Facing a $700,000 deficit within the Ann
Arbor Fire Department in January 2003, the city implemented a new
policy that temporarily closed one of the city’s six fire
stations in an effort to keep staff from working overtime. The
change became more than temporary, as later in the year, the
station on E. Stadium Boulevard closed permanently. At the time the
cuts were made, Ann Arbor Mayor John Hieftje assured both the fire
department and city that the reductions were routine housekeeping
— that the city was adapting its overtime policies to the
changing needs of the city.
Surprisingly, these needs seemed to have changed again over the
past year, as funding for the fire department fell under the knife.
In the process of trimming $1.1 million in police, fire and
emergency management funding, the city has temporarily reduced the
number of on-duty firefighters during peak hours from 20 to 18. The
cuts also require the AAFD to eliminate an additional 10 positions
from its staff. While budget shortfalls statewide have forced local
governments to tighten their belts, priority must be given to those
services that perform emergency or life-saving services. As such,
the AAFD must be given the funding to prepare for the worst case.
The “wait and see” attitude among city officials
regarding these trial changes in fire funding only sets the stage
City Councilmember Kim Groome (D-Ward 1) explained, “I
think this is seen as ‘Let’s see how this works’
and if it works well, we’ll make it a permanent piece, and if
it doesn’t work well, we can adjust it.” The City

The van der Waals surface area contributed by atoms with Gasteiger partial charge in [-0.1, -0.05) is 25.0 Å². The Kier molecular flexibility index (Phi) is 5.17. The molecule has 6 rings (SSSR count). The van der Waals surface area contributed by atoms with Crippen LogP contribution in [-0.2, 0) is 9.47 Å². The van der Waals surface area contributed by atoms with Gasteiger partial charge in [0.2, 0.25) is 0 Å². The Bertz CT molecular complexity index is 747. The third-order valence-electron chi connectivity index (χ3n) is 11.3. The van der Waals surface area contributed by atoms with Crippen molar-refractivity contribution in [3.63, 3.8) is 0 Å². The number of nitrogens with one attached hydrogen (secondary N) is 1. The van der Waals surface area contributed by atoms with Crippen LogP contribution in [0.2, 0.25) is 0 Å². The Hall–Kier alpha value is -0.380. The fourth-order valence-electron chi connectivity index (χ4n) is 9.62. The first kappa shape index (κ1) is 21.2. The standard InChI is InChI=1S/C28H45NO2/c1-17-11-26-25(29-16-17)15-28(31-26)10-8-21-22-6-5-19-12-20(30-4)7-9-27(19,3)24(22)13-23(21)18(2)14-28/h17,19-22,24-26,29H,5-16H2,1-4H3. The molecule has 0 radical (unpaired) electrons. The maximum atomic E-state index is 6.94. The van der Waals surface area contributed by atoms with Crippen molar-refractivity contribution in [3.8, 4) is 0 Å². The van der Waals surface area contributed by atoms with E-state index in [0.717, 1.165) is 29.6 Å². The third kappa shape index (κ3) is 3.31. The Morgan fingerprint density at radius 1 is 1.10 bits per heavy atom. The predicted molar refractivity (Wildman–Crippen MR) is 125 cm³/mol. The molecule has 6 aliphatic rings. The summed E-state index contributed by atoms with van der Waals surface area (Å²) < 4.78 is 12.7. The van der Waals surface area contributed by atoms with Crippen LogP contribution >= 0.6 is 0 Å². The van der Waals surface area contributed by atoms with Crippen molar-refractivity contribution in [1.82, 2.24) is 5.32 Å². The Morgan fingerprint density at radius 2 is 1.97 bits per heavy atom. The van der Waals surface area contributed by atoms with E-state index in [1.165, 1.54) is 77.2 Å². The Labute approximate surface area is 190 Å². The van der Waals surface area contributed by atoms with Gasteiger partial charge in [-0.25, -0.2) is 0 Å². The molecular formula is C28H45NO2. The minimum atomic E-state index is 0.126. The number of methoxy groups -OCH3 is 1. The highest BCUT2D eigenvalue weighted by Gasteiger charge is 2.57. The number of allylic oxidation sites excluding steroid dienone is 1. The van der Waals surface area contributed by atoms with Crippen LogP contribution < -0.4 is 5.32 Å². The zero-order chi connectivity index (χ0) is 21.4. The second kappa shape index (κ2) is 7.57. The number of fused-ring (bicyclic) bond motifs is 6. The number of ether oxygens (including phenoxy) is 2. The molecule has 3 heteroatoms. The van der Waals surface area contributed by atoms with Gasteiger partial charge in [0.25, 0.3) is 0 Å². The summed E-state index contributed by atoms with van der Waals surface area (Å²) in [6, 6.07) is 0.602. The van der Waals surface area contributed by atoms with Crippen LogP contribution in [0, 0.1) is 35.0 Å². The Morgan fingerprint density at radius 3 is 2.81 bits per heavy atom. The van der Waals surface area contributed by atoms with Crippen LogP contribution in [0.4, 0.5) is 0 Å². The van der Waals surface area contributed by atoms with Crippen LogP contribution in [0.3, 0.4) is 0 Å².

Council cannot risk trial and error with the city’s fire
protection. If these new cuts have significantly damaged the
AAFD’s ability to protect the city adequately, this will only
become evident after the department proves unable to respond to an
incident, putting citizens at risk.
Despite Groome’s reservations, other city officials still
maintain the cuts will not significantly impact the fire
department’s ability to accommodate the city’s needs.
But a well-publicized fire in January 2003 at the Wells-Babcock
Apartment Complex nearly strained the AAFD to the breaking point. A
single truck was left to handle the nine calls that came in while
the rest of the department was fighting the blaze, leading to
slower response times and spreading the department’s
resources paper thin.
Fortunately, no one was seriously injured in the fire, but the
incident was a solemn reminder that fire remains a risk in even the
most modern of cities and that further reductions in funding would
only worsen the AAFD’s ability to respond to other similar
incidents. Unfortunately, city officials have turned a blind eye.
Ann Arbor residents should be aware of the financial situation the
AAFD and other emergency services are facing. Already, the
AAFD’s ability to handle multiple calls simultaneously has
been reduced. These new cuts will only pour gasoline on the